The internet has made it much easier to start a practice, including Accountingweb, which I started reading long ago and inspired me.


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By Val J Gill
01st Mar 2016 12:47

Over the hill at 50

I'm sure my clients don't see me in that light as they bring along new clients on a regular basis despite my being mid 60s. I'm just starting to use cloud based technology (having given it a fair while so any issues should have been ironed out) and have found my way around the auto enrolment recently my first client staging last month so feel I am up for any innovations whether forced on us by HMRC or taken up through choice.

Clients appreciate the fact that you have been around for a long time and as a result have the experience to advise from a knowledgeable position. I may not be a computer whiz kid but I'm the practice expert when it comes to the programs we use and I value the technology in the same way a craftsman values his tools.

Thanks (2)
By raybackler
01st Mar 2016 14:07

63 and going strong

When I got to 50 the company that I was working for got taken over twice within six months and jobs started leaking, so I decided to take the plunge and go back to my accounting roots.  I wanted to be in control of my own destiny, rather then being flung on to the jobs market where there is no age discrimination, (honest).

I was looking for a point of difference with the typical high street practice and came across the emerging cloud systems market in 2004, which was all I needed.  Constantly looking for new technology to stay ahead of the game and constantly meeting the challenges arising from  keeping up to date with each change thrust upon the profession have required a dynamism that by all accounts shouldn't exist once you get to 50.

How wrong can ICAS be?  Very very wrong and it is a wonderful article that Mark has written exposing such bias from those who should be working with their members rather than putting them prematurely out to grass.

Thanks (1)
By 68fw
01st Mar 2016 13:54

and Mr Wallace Hartley played on...


Reached 54 last year and graciously concede I am all but done... having semi retired at 48.

(For me) it was the unprecedented scope and accelerating rate of change, dictated by a dehumanizing bureaucracy which, I know, will lead us all... not to the garden of eden, but to an iron cage, number: nineteen eighty four.






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By kirstiej
01st Mar 2016 19:50

I think for most people the impetus to retiring and handing on to a younger generation would be a sudden windfall.  However, as that young chap "Lunchmoney Lewis" sings "I got bills I gotta pay" and "I got mouths I gotta feed".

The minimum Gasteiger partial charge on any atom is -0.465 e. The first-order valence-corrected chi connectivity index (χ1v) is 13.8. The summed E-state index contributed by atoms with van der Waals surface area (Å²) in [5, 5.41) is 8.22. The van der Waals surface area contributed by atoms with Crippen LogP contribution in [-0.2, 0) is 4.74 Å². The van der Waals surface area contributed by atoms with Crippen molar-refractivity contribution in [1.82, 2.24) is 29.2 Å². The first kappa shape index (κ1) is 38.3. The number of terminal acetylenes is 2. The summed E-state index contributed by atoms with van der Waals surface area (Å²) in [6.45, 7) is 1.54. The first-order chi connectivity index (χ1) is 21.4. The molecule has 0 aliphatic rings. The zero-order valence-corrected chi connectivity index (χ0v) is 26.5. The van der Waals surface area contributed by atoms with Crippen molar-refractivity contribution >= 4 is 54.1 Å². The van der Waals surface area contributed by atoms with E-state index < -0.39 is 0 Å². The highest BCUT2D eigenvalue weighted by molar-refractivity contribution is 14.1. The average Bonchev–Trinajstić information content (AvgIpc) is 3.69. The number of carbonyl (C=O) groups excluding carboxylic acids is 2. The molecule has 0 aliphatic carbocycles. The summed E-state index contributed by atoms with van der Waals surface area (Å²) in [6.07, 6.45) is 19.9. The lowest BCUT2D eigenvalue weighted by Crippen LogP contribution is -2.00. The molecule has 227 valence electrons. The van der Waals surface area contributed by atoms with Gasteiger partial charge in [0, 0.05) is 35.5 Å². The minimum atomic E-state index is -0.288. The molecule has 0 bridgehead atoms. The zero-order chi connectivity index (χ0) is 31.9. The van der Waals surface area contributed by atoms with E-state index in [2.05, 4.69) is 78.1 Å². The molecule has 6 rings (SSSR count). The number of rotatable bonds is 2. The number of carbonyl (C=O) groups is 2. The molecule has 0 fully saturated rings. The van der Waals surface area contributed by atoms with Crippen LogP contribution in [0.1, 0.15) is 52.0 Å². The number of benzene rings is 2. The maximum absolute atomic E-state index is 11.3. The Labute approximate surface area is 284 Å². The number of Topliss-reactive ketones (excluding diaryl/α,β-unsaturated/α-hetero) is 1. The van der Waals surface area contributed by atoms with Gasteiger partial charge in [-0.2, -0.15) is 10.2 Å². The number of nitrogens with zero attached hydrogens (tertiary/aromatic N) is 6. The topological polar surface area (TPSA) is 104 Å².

I'm not quite 50 yet, but like many people of my generation, I will still have children at school when I am 50.    Is the writer of the letter aware that final salary pensions ended quite a few years ago? (But money purchase schemes are so much easier to account for! hooray!)


Thanks (1)
By AndrewV12
02nd Mar 2016 09:30

Don't worry

Some 23 year old pin head, straight  out of uni wrote it.

Thanks (1)
By North East Accountant
02nd Mar 2016 20:10

Brain Surgery

If we were ever in the unfortunate position of needing brain surgery would you prefer A or B;


A) the whizz kid age 27 year old who knows computers like the back of his hand 

B) the aged 62 with 35 plus years experience in the game.


Thanks (1)
By 68fw
03rd Mar 2016 09:06

brain surgery?

(my) experience suggests most will opt for:

C) the Cheapest butcher.

...and the age & experience litmus test? The average age of a FTSE CEO is around 49.

Desperately sorry... the trend is for youth not age...

Thanks (1)
Replying to Matrix:
By North East Accountant
03rd Mar 2016 09:59

C indeed

68fw wrote:

(my) experience suggests most will opt for:

C) the Cheapest butcher.

...and the age & experience litmus test? The average age of a FTSE CEO is around 49.

Desperately sorry... the trend is for youth not age...

your right most will go for C, never thought of that.

No worries for me yet then, 68fw, as I'm only 44, with 26 years experience so will aim to pack up by age 49!


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By kirstiej
03rd Mar 2016 13:20

If you are a high profile CEO you will probably have built up enough wealth to make retirement appealing.

Equally, getting to grips with auto enrolment isn't exactly brain surgery. Small business owners are expected to comply whether or not they have outside help.

I think most people find that technology makes accounting easier. As somebody who started work in the late 80's my mind boggles at the idea that accounting was once done without the aid of even a calculator. Change may have its challenges, but it would be far harder to change back.